the Week of Christ the King / Proper 29 / Ordinary 34
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Watson's Biblical & Theological Dictionary
The original word, in its primary signification, means heat; such as the heat of boiling water. When it is figuratively applied to the mind, it means any warm emotion or affection. Sometimes it is taken for envy: so we render it, Acts 5:17 , where we read, "The high priest, and all that were with him, were filled with envy," επλησθησαν ζηλου : although it might as well be rendered, "were filled with zeal." Sometimes it is taken for anger and indignation; sometimes, for vehement desire. And when any of our passions are strongly moved on a religious account, whether for any thing good, or against any thing which we conceive to be evil, this we term religious zeal. But it is not all that is called religious zeal which is worthy of that name. It is not properly religious or Christian zeal, if it be not joined with charity. A fine writer (Bishop Sprat) carries the matter farther still. "It has been affirmed," says he, "no zeal is right, which is not charitable, but is mostly so. Charity, or love, is not only one ingredient, but the chief ingredient, in its composition." May we not go farther still? May we not say, that true zeal is not mostly charitable, but wholly so? that is, if we take charity, in St. Paul's sense, for love; the love of God and our neighbour.
For it is a certain truth, although little understood in the world, that Christian zeal is all love. It is nothing else. The love of God and man fills up its whole nature. Yet it is not every degree of that love to which this appellation is given. There may be some love, a small degree of it, where there is no zeal. But it is, properly, love in a higher degree. It is fervent love. True Christian zeal is no other than the flame of love. This is the nature, the inmost essence of it. Phinehas is commended for having expressed much zeal against those wicked persons that violated the law of the Lord, Numbers 25:11; Numbers 25:13; and in Psalms 69:9 , the psalmist says, "The zeal of thine house hath eaten me up;" my earnest desire to have all things duly ordered about thy worship, and my just displeasure and indignation at all abuses in it, have wasted my natural moisture and vital spirits.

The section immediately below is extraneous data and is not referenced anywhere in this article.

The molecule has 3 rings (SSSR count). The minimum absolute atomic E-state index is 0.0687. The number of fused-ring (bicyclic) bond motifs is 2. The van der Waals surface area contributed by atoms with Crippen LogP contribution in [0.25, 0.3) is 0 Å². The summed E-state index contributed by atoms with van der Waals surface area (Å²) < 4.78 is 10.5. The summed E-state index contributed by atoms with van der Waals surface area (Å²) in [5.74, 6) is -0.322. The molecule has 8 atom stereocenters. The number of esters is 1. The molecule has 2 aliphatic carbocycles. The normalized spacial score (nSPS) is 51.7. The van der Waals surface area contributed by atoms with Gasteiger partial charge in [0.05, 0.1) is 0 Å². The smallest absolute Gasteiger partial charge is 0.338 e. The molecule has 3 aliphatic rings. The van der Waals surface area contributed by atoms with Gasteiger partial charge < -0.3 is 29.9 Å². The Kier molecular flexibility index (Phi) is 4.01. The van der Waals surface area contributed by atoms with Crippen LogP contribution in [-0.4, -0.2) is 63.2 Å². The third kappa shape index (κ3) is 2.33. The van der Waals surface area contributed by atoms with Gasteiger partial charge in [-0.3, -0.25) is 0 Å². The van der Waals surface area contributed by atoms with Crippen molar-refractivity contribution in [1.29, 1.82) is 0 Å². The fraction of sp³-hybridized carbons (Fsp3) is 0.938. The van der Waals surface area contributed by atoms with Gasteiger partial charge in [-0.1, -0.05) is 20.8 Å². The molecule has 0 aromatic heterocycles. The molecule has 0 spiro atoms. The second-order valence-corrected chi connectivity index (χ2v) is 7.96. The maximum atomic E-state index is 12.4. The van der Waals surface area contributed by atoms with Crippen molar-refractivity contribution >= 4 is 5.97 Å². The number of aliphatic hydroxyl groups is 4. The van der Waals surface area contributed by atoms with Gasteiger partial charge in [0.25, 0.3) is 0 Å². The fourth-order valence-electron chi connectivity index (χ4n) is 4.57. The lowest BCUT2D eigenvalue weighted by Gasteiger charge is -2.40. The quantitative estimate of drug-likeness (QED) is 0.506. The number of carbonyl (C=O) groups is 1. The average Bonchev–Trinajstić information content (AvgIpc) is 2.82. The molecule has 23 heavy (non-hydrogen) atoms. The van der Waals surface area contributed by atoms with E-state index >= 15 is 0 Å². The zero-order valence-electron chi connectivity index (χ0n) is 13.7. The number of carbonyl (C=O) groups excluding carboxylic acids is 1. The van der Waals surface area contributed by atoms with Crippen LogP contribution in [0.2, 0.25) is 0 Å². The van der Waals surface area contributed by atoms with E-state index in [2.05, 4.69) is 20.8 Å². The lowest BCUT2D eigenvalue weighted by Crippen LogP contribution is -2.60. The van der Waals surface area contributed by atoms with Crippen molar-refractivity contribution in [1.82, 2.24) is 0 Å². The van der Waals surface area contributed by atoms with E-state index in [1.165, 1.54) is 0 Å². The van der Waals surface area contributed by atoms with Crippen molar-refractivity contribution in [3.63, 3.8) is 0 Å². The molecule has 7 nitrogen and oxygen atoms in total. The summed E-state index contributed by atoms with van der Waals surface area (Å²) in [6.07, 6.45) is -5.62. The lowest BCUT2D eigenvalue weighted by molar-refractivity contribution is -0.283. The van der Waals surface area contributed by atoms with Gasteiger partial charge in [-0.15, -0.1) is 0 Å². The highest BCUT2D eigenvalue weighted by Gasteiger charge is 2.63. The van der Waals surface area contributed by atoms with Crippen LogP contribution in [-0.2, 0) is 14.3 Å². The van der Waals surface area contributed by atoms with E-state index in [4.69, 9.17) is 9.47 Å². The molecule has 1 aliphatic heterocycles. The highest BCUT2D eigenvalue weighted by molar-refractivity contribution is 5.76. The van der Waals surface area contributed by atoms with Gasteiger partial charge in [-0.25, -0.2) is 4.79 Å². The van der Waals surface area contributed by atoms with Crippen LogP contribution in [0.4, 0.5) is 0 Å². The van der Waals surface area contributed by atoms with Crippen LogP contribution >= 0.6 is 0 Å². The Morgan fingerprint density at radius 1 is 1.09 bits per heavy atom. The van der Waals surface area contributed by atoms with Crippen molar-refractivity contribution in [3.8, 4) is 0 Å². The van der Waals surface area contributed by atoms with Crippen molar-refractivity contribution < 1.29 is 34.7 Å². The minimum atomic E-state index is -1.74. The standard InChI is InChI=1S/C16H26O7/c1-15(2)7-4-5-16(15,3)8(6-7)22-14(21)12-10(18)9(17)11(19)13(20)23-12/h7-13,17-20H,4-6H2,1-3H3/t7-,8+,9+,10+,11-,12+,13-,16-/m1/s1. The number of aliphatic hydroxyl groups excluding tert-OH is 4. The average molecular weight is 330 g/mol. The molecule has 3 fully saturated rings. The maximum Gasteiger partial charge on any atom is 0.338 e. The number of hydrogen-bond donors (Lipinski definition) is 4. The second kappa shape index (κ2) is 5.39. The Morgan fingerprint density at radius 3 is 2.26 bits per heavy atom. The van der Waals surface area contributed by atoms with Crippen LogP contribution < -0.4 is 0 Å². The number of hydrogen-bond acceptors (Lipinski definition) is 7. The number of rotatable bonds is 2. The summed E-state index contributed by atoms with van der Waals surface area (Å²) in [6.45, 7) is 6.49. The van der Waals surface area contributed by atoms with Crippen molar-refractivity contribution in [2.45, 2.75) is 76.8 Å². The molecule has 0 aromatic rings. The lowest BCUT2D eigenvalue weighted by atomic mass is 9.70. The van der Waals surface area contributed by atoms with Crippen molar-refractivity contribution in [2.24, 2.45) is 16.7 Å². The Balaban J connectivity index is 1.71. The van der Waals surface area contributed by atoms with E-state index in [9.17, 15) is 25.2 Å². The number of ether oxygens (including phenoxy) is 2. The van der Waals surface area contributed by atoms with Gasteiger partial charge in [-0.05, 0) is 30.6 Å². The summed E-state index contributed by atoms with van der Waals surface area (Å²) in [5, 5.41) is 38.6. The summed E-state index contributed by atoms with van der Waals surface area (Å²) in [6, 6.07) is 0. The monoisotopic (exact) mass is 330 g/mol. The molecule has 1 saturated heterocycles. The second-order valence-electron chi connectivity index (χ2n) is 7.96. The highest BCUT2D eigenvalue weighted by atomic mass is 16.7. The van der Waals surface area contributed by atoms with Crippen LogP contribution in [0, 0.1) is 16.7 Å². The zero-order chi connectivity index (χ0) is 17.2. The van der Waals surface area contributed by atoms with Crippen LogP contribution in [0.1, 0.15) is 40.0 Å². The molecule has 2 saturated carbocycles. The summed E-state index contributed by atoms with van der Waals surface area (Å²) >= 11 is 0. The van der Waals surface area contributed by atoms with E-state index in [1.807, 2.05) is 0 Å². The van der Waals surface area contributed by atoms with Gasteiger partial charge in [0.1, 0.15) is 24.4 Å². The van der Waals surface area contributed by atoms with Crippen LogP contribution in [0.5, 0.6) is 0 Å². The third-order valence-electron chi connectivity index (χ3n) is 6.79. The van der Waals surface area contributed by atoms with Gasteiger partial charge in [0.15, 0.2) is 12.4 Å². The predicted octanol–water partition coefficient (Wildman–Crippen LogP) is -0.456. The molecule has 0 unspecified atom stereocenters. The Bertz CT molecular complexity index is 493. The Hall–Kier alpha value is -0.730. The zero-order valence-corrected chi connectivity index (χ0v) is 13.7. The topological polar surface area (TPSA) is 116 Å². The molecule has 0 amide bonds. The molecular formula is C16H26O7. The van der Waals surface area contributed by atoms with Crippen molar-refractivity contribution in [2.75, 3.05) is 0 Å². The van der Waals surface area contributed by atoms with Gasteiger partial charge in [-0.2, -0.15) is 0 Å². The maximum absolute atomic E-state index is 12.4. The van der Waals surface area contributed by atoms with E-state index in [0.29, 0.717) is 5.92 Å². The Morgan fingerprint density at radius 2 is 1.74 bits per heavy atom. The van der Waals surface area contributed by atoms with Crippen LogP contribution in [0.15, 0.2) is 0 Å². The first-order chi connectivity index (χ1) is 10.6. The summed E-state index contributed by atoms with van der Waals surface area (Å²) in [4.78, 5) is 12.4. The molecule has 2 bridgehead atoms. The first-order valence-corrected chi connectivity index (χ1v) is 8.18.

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Watson, Richard. Entry for 'Zeal'. Richard Watson's Biblical & Theological Dictionary. https://www.studylight.org/​dictionaries/​eng/​wtd/​z/zeal.html. 1831-2.